Fear or insecurities in public speaking is an issue as old as time. So be rest assured you are not alone in this. Nearly everyone is nervous before presenting, we are all humans.
Being apprehensive is not really an issue, it can be easily contained and overcome. The issue is being too nervous or letting it take control, instead of the other way round.
There are various myths that plague communication apprehension but below are some clarities on communication Apprehension, its causes and how it can be mitigated:
James McCroskey defined communication apprehension as “an individual´s level of fear or anxiety associated with either real or anticipated communication with another person or persons”.
Whether small or large groups, fear comes from perceived judgement from our audience. This can also be from a lack of preparedness or practice.
The possible symptoms of communication apprehension include nausea, sweating, dizziness, a faster heartbeat, quivering voices, etc.
CAUSES OF COMMUNICATION APPREHENSION:
1. SITUATION: This is usually triggered by the physical aspects of the communication. For example, the number of people in the room.
2. AUDIENCE: Audience anxiety happens when you are more anxious about the people or a specific audience than the topic.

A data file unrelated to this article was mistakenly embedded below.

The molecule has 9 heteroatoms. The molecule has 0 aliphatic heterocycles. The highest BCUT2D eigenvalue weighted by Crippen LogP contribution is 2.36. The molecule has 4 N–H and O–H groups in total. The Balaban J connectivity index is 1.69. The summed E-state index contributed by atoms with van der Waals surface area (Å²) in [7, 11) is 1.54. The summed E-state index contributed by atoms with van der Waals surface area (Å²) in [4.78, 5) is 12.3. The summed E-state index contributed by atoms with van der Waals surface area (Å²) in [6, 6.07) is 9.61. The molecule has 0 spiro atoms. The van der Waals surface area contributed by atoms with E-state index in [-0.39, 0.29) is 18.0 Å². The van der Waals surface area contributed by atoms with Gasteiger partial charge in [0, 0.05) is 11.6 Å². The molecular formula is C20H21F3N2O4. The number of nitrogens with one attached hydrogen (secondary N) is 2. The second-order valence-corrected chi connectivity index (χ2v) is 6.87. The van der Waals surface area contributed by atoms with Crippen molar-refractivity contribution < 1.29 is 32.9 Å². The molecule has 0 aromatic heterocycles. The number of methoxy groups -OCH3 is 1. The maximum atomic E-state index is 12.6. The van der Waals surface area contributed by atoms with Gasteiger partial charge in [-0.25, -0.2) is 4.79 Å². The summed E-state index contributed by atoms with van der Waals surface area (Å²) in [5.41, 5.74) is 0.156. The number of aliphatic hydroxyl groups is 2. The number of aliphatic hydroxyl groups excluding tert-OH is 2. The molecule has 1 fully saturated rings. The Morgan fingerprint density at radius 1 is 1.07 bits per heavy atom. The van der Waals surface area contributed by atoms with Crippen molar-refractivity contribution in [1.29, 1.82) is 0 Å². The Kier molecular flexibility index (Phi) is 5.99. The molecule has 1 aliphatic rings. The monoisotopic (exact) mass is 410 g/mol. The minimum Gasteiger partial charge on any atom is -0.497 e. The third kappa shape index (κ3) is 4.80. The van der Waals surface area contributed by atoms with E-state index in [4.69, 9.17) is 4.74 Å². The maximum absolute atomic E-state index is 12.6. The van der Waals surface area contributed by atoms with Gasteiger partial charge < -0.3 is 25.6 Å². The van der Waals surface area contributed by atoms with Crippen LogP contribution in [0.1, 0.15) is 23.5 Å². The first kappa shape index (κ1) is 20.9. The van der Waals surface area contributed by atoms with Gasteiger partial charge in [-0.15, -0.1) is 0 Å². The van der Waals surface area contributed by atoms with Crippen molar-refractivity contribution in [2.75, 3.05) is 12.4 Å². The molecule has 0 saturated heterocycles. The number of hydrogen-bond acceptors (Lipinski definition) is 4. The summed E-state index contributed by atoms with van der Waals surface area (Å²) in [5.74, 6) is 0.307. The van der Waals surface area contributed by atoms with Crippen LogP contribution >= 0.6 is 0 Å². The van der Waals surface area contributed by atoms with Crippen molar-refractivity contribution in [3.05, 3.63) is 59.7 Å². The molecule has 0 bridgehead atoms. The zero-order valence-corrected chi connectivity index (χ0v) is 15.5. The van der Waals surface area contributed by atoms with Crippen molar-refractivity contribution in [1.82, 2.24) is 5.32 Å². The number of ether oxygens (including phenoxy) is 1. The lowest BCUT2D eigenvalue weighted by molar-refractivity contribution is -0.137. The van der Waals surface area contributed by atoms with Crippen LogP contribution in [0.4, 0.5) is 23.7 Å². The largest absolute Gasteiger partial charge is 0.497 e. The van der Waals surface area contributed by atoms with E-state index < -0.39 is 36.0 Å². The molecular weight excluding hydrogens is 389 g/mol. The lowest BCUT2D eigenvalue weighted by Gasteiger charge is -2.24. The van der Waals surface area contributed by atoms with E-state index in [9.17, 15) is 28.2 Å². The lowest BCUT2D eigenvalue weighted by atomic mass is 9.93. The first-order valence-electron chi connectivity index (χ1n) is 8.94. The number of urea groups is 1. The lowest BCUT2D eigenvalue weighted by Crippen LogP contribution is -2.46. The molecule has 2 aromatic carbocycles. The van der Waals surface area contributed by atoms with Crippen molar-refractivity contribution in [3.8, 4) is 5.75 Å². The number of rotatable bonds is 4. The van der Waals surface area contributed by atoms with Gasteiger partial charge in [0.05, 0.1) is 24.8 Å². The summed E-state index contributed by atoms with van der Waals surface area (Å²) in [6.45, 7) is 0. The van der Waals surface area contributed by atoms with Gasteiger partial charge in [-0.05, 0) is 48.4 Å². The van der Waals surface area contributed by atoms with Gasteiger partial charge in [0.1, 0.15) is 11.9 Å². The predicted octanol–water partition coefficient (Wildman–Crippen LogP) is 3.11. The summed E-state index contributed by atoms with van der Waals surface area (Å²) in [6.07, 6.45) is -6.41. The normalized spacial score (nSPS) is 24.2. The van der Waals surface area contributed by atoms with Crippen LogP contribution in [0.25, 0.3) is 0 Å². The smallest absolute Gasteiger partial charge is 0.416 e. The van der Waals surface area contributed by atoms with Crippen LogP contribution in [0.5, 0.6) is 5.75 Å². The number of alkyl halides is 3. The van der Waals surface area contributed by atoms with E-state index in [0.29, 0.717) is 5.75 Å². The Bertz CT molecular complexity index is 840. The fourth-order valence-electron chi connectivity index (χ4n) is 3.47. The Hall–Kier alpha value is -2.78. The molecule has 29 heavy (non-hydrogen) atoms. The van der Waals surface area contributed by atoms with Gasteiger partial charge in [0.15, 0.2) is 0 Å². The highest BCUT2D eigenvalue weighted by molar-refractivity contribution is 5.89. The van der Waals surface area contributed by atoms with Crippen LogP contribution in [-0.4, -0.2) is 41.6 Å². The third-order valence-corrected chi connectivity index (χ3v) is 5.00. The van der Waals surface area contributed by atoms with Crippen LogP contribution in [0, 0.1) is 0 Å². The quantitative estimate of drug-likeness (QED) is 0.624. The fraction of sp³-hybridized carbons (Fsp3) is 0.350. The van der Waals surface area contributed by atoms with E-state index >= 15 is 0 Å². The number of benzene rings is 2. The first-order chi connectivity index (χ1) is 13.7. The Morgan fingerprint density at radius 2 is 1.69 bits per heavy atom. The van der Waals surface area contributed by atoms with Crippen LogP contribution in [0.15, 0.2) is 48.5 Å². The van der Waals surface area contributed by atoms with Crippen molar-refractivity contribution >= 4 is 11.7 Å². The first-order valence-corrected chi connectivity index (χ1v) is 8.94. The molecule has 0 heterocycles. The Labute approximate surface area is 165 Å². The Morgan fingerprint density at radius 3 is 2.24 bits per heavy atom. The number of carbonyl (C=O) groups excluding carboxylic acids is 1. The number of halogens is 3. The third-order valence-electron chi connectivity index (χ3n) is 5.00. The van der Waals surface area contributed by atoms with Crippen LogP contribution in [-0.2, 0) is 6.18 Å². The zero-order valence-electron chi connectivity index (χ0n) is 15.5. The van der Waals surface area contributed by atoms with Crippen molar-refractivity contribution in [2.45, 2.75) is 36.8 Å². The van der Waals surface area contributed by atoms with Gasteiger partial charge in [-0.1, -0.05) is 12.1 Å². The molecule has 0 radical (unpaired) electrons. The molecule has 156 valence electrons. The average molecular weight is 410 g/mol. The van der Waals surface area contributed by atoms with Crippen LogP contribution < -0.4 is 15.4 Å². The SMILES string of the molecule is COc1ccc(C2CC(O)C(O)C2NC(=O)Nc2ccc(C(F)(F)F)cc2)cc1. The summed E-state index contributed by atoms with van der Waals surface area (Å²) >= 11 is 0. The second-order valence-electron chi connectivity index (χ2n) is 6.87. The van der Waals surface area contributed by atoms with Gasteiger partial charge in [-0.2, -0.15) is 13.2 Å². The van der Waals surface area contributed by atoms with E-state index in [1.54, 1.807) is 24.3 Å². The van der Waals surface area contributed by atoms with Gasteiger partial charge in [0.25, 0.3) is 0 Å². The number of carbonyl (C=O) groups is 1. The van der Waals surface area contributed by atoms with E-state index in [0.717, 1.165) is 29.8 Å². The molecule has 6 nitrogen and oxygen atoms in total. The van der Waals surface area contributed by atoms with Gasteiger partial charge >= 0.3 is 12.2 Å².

This kind of scenario plays out when you’re speaking with people of unfamiliar backgrounds, for example, tribe, religion culture.
When this happens there’s extra focus on not saying the wrong thing or getting an unexpected reaction, than on the presentation itself.
3. GOALS: The speaker’s desired outcome could also increase his nervousness, especially if he feels his goal might not be achievable.
Example: Asking the audience for a large sum of money to keep a company afloat
INSTRUCTION AND PRACTICE: When you’re skilled at something, your confidence skyrockets. People who do not like presenting often try to avoid it. But practising and building confidence is an effective way of combating apprehension.
WELCOME ANXIETY: Anxiety is something that will always come to play in Public Speaking but embracing it is key. An expert on communication apprehension recommends that you write out an anxiety management plan describing how you will respond.
Eventually, you’ll learn to take it as a strength and not a weak point.
REFRAMING: Reframing something in your own language helps you understand and explain it better. The same goes for the audience, if you reframe them in your mind as people you could be familiar with and remove all bias about them, you’ll be more comfortable expressing yourself.
WINNING THOUGHTS AND FEELINGS: Expressing your fear by writing or saying them out, asking and answering questions on why you should be scared, helps improve anxiety.
Doing this regularly gives you that self-confidence you require to take the adequate step.
STAYING IN THE PRESENT: Fear of the unknown can trigger anxiety. Negative thoughts or fear of an unsuccessful outcome would impair you from confidently giving your presentation.
You need to focus on the most important; making sure your audience is positively impacted by your presentation and they understand it implicitly.